Thanks to increased awareness driven by celebrities, athletes, politicians and more, mental illness has become less stigmatizing than it previously was. But as society gains a greater understanding of the issues, the conversation around mental health (and how we should handle it) has failed to permeate the workplace at the same rate.
As companies tout improved work-life balance, gym memberships, standing desks, and healthy food options, employees are continuing to work harder and longer than ever. The traditional nine-to-five workday no longer exists, as the average workweek now clocks in at 47 hours for Americans. This certainly plays a factor in the record levels of burnout now reported, making the dialogue around mental health all the more important.
Most organizations want to handle the mental health of their employees kindly and effectively. While taking it seriously, being supportive, and having real policies in place are all a great start, those alone simply can’t undo the cultural forces that have left progress on mental health in the workplace lagging.
There’s a disconnect today between a company’s policies and its workforce. In order to bridge the divide and provide the best assistance and guidance to employees, HR needs to adjust our approach to mental health too. Here are a couple of thoughts on how we can start changing the status quo around mental wellbeing in the workplace.
Be proactive, not reactive.
Sometimes the best defense is a great offense, and that’s exactly how you should approach mental wellbeing at your company. Rather than focusing on employee assistance programs as reactive measures when a crisis occurs, take the time to educate folks on how those programs can be used proactively to manage mental wellbeing.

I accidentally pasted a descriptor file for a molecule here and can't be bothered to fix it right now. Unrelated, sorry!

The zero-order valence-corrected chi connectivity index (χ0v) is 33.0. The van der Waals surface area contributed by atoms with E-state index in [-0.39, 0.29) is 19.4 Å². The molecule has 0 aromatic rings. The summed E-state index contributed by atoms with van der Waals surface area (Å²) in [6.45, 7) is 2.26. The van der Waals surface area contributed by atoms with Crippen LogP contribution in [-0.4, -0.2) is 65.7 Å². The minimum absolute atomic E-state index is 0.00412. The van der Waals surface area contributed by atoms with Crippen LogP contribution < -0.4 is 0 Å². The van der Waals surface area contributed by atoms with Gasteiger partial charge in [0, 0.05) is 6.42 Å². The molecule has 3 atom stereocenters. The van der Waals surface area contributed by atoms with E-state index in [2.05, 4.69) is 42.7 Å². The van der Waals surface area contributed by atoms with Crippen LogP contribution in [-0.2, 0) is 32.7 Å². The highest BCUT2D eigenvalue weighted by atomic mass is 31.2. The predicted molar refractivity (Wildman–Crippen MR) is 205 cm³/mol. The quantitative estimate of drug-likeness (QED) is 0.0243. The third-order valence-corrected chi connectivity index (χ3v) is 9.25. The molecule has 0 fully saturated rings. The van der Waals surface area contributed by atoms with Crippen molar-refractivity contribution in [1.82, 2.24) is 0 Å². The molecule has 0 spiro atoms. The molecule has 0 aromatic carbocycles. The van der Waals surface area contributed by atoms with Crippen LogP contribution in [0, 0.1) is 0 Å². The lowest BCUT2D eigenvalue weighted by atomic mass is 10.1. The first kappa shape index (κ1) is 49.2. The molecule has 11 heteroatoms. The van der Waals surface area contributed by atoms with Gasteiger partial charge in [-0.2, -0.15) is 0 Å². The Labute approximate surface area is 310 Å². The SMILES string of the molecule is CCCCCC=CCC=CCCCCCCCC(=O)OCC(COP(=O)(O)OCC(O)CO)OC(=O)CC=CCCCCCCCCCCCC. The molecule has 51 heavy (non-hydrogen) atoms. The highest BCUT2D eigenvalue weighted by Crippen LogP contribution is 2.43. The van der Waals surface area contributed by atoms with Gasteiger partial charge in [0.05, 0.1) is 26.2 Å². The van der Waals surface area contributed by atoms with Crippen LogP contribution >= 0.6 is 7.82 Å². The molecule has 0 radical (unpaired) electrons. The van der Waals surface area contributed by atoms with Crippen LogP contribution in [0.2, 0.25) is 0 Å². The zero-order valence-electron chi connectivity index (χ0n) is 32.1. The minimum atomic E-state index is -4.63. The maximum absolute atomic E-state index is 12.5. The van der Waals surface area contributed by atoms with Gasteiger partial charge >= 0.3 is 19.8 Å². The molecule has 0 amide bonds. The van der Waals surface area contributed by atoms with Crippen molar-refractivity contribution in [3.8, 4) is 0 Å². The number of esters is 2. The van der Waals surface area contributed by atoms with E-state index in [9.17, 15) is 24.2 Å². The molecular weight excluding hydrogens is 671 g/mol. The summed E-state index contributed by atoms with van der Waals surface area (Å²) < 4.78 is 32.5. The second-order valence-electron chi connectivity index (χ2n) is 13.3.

Employee workshops can help keep the dialogue going, and help workers understand all of the benefits available to them. It’s important to make sure they know that resources like mental health programs or counseling are readily available and accessible when they need them.
Calling some training sessions for your
people managers can also help them prioritize the importance of mental health
(and better equip them to deal with issues). In order to effectively lead,
supervisors need to be able to read the warning signs and understand how to
handle them accordingly — whether that’s going to HR directly or another course
Establish authentic “work-life” boundaries.
While companies encourage work-life balance perks on their websites, in the office the “always on” culture of “homework” and after-hours emails only grows worse. Today, more than half of young workers claim they feel pressure from employers to work on weekends and after hours. The sentiment we hear is that “if you’re not grinding, someone else is — and the next promotion will go to them.”
This expectation to always be available online has led to an environment where employees constantly overshare on their whereabouts. In fact, they’re so worried about it that they’re afraid to take vacation time, sick time, or even a break when it comes to their own mental wellbeing.
This sharing of every minute detail of workers’ days also needs to end. We should stop asking such detailed questions about folks’ personal schedules, and they should stop sharing them. An employee should be able to say they have an appointment in the afternoon, or need to step out for a minute, or take the day off — and managers and company leaders need to respect and trust that.
To be frank, when it comes to employees’ mental wellness I don’t think corporate America is as kind as it should be yet. That’s why as HR professionals, we need to do more than simply have mental health services in place. We need to break the stigma and create awareness around this issue in the workplace. To help make that happen, we must encourage an open dialogue between both our company and our employees, as well as do our part to provide the best resources possible for workers.
The post It’s Time to Talk About Mental Health in the Workplace appeared first on Fistful of Talent.